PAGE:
But in your hearts revere Christ as Lord. Always be prepared to give an answer to everyone who asks you to give the reason for the hope that you have. But do this with gentleness and respect. (1 Peter 3:15)
Peter assumes three things:
- There will be people in your life who will question you. Peter assumes that there are people in your life that you are in such close proximity with that they can see the details of your life and feel comfortable enough, be intrigued enough, or have enough courage to question you about the way you live your life.
- That your hope is in Jesus. We misplace our hope and put it in the wrong place (money, success, other people, politics…etc.).
- That you’ll be respectful. We use the Bible as a mirror first, not a hammer. We don’t use scripture to beat down judge people around us. We use it as a mirror and ask: What is God saying to me? Where do I need the Holy Spirit to work in my life? Where am I disobeying God?
Assuming that’s in place, Peter tells us we must always be prepared to answer those who question why we hope and follow Jesus. Here’s why this matters so much: our world is a mess.
We’re all in agreement on that. We may disagree in which way the world is in a mess or why the world is such a mess, but we would all come to that same basic conclusion that the world is a mess and needs help and needs saving. As Christians, we know Jesus – and nothing else – can save.
As Christians, we don’t have the option to disengage from the mess of our world.
Times have changed:
- Acts 2 and Acts 17 show two very different ways of communicating the same message to different people.
- The Christian message doesn’t change, but the method has to.
We are living in an alternate ending:
- Read Luke 15:11-22
- Imagine a different ending to the story:
- The son never returns home. Instead, he stays and works in the pigpen and raises his own family.
- His kids might hear stories from their dad about what Grandpa and his palace were like but never know that for themselves.
- And imagine those children they too weren’t curious enough to go seek out their grandpa’s palace but instead stayed where they were and had kids of their own.
- Those kids, they wouldn’t even have that echo anymore. They wouldn’t have a concept of the palace at all. No framework to understand how their great-grandpa was.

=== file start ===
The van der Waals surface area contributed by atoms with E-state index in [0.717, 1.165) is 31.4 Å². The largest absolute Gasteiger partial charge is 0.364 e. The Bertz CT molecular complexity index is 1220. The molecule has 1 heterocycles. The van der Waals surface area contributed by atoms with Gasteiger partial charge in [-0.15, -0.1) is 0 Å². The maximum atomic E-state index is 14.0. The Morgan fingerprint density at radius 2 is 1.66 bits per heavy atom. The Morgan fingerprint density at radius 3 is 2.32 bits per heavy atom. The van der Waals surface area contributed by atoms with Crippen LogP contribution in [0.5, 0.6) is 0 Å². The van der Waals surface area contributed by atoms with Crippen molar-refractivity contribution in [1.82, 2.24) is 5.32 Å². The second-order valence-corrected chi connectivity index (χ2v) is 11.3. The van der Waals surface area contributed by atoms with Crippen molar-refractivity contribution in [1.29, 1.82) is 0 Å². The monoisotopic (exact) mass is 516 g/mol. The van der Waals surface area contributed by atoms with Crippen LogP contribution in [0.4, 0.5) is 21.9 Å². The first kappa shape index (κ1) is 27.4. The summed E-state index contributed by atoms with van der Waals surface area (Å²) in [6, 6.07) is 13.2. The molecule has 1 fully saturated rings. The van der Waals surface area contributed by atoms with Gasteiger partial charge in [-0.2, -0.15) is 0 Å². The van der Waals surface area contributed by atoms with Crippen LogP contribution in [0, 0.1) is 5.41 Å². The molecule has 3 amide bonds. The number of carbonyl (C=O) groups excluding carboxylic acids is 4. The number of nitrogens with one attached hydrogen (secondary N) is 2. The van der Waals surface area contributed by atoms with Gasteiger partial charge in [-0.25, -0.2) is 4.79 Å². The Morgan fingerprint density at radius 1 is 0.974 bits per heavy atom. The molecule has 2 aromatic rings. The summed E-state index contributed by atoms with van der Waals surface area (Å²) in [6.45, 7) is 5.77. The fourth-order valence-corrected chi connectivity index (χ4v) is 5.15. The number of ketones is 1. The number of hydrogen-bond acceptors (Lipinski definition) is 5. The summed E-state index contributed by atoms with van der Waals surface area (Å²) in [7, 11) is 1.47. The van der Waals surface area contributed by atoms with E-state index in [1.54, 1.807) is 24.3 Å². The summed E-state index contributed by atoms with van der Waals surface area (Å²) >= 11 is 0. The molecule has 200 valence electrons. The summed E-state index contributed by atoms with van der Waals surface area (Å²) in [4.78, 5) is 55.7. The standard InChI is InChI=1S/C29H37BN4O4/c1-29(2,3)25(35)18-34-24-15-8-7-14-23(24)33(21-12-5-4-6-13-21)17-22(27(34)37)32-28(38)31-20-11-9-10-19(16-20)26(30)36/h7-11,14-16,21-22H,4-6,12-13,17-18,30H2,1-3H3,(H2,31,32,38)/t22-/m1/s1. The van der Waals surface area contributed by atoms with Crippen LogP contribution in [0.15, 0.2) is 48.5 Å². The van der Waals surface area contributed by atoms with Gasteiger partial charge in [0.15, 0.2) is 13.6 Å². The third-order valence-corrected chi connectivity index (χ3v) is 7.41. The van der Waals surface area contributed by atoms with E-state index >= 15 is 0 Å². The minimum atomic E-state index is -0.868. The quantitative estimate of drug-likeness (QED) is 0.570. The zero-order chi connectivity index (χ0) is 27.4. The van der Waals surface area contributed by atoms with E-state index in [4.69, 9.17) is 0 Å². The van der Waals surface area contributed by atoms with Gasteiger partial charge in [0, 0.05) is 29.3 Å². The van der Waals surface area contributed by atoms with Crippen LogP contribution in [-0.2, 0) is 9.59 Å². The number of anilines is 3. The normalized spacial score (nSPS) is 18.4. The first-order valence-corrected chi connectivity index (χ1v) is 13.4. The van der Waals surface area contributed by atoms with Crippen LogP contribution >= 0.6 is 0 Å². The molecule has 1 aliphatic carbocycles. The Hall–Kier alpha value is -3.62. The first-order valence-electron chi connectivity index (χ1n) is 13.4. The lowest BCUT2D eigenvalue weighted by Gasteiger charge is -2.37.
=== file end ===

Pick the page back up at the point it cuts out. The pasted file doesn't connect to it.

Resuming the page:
- They wouldn’t even know how to get back to the palace even if they wanted to.
We are living in the first fully post-Christian generation. This means that this is the first generation to live without Christianity as its primary worldview.
How can you be prepared to answer:
- You don’t need to be a sociologist to be able to give a reason for your hope.
- You don’t need to be a theologian to give a reason for your hope.
- You don’t need to be a bible scholar to give a reason for your hope.
- You don’t need to pulse on the latest trends of culture to give a reason for your hope.
God will bring passions and talent to people in these areas. And that’s a good thing. They are a gift to the church.
But here is what I want you to understand today: God wants to use your reason for your hope as an answer. What’s the reason you put your hope in Jesus? Be ready to tell that story. Be prepared to tell people what life with Christ is like. Don’t overcomplicate this or put unrealistic pressure on yourself that you’ll never live up to.
Here are the two things you need to do to prepare yourself to answer everyone who asks you to give the reason for the hope you have.
- Get close. Embed yourself in your neighbourhood. Know others and be known. It starts with a simple ‘hi.’ Find five seconds of courage and introduce yourself (even if you’ve lived there for ten years!). We don’t get close because people are projects, and we’re trying to win them over to our way of thinking. We get close because they matter, because people are made for connection, because God loves them, and because they might not have anyone else to tell them that.
- Pray often. Continually make your neighbours and neighbourhood a priority in prayer. God moves when we pray. He can create a new passion and burden for your neighbours. He can create new opportunities for new friendships to form. He can give you that courage you need to make new friends. He can fill you with hope for the people on your street.